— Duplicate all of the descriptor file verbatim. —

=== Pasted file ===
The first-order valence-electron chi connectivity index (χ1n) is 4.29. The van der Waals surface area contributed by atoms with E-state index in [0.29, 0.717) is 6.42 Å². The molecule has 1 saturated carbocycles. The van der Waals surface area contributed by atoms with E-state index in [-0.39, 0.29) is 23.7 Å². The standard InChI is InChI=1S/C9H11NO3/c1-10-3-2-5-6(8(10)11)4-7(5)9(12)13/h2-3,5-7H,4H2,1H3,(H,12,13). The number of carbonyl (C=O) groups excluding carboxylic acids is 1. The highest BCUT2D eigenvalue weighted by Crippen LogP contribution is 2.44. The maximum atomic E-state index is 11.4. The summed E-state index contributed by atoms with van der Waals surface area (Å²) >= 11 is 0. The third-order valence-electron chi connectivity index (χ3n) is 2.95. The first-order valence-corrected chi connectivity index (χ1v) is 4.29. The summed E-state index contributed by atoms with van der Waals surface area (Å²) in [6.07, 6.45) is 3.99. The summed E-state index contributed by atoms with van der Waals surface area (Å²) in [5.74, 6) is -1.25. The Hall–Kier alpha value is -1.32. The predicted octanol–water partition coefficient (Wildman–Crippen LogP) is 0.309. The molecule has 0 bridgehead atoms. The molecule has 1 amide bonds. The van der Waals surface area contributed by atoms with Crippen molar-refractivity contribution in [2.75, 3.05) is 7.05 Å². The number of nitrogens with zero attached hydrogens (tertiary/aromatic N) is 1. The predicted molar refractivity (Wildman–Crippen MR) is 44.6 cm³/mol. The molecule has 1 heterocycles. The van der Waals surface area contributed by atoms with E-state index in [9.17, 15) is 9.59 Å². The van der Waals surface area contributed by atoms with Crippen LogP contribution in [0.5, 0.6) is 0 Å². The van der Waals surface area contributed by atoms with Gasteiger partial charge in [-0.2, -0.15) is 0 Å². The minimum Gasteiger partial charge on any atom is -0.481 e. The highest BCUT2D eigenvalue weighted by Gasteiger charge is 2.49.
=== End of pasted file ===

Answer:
The first-order valence-electron chi connectivity index (χ1n) is 4.29. The van der Waals surface area contributed by atoms with E-state index in [0.29, 0.717) is 6.42 Å². The molecule has 1 saturated carbocycles. The van der Waals surface area contributed by atoms with E-state index in [-0.39, 0.29) is 23.7 Å². The standard InChI is InChI=1S/C9H11NO3/c1-10-3-2-5-6(8(10)11)4-7(5)9(12)13/h2-3,5-7H,4H2,1H3,(H,12,13). The number of carbonyl (C=O) groups excluding carboxylic acids is 1. The highest BCUT2D eigenvalue weighted by Crippen LogP contribution is 2.44. The maximum atomic E-state index is 11.4. The summed E-state index contributed by atoms with van der Waals surface area (Å²) >= 11 is 0. The third-order valence-electron chi connectivity index (χ3n) is 2.95. The first-order valence-corrected chi connectivity index (χ1v) is 4.29. The summed E-state index contributed by atoms with van der Waals surface area (Å²) in [6.07, 6.45) is 3.99. The summed E-state index contributed by atoms with van der Waals surface area (Å²) in [5.74, 6) is -1.25. The Hall–Kier alpha value is -1.32. The predicted octanol–water partition coefficient (Wildman–Crippen LogP) is 0.309. The molecule has 0 bridgehead atoms. The molecule has 1 amide bonds. The van der Waals surface area contributed by atoms with Crippen molar-refractivity contribution in [2.75, 3.05) is 7.05 Å². The number of nitrogens with zero attached hydrogens (tertiary/aromatic N) is 1. The predicted molar refractivity (Wildman–Crippen MR) is 44.6 cm³/mol. The molecule has 1 heterocycles. The van der Waals surface area contributed by atoms with E-state index in [9.17, 15) is 9.59 Å². The van der Waals surface area contributed by atoms with Crippen LogP contribution in [0.5, 0.6) is 0 Å². The van der Waals surface area contributed by atoms with Gasteiger partial charge in [-0.2, -0.15) is 0 Å². The minimum Gasteiger partial charge on any atom is -0.481 e. The highest BCUT2D eigenvalue weighted by Gasteiger charge is 2.49.